I logged into my little blog today, thinking it had been awhile since I'd posted. If one defines "awhile" as almost two years, I was correct. Since I last checked in, much has changed: we moved to the East Bay; the Boy went off to college; I seem to have acquired a horse; etc.

However, two things have not changed: my weight and my eating habits (more or less).

This is pretty amazing, given all the other variables. The fact that I have managed to stick at 133, give or take a pound, since 2007 is practically miraculous after a lifetime of yo-yo-ing away like Kirstie Alley's even-more-predisposed-to-addictive-behaviors sister. Apparently the healthy habits I have drilled into myself have taken firm root.

That said, a few differences:
  • I still eat breakfast every day, but it is now a much more protein-forward affair. I keep a carton of egg whites in the fridge and generally mow into those with some kind of salsa and occasionally a sprinkle of goat cheese. Which leads me to...
  • I eat less cheese. A LOT less cheese. In fact my dairy consumption is pretty much half-and-half in my coffee. I no longer crave it, so I just don't eat (or drink) it. Which is not to say that I don't occasionally go on a red-wine-and-cheese bender; it's just rare.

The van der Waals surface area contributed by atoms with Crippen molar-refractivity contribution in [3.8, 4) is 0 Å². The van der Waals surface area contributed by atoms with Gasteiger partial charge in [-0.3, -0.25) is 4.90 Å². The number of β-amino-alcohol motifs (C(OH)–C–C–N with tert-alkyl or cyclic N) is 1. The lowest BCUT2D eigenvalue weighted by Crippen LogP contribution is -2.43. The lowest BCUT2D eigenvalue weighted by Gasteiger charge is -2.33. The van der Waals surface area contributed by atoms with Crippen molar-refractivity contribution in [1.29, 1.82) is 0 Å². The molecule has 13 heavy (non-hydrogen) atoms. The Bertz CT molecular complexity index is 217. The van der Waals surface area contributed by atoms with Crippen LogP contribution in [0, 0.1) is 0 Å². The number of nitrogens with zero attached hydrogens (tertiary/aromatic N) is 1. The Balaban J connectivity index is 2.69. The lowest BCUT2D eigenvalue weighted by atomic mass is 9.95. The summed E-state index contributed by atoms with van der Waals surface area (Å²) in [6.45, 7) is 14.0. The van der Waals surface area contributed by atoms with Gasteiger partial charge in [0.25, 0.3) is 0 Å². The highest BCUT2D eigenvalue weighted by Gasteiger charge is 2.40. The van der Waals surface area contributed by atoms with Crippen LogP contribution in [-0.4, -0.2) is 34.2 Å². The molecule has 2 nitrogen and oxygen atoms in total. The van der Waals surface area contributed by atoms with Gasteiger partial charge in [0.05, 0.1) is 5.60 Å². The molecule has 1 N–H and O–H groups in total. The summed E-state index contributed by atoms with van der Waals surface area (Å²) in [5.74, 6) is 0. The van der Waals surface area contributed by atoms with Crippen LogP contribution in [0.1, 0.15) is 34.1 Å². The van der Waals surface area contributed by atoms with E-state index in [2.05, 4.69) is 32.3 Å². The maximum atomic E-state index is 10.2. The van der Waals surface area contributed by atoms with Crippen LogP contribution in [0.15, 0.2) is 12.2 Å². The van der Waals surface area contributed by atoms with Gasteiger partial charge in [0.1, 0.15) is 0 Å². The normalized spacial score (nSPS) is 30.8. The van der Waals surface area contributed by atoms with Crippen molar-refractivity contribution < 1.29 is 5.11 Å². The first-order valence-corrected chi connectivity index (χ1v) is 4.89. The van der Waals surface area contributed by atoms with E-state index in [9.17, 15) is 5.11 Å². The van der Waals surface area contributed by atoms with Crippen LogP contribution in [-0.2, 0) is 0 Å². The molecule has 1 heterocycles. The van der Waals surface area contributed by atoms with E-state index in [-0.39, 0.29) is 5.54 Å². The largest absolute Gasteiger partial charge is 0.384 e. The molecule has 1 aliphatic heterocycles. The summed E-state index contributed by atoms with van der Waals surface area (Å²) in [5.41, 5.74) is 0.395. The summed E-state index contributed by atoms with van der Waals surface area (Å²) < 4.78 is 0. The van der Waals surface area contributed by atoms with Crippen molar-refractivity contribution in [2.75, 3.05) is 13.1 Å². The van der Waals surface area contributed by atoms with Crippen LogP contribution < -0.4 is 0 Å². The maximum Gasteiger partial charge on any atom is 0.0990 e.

• I eat a lot more fruit. I don't know when this came on - maybe when I discovered an incredible produce market a mile from the new digs - but I now eat fruit at least five times a day. And the berries at this time of year... mmmmm.

I didn't really plan any of these changes, they just sort of happened organically (pun intended). So the point is: if you get into the habit of eating well, you really can change your life.

I just spent two years proving it.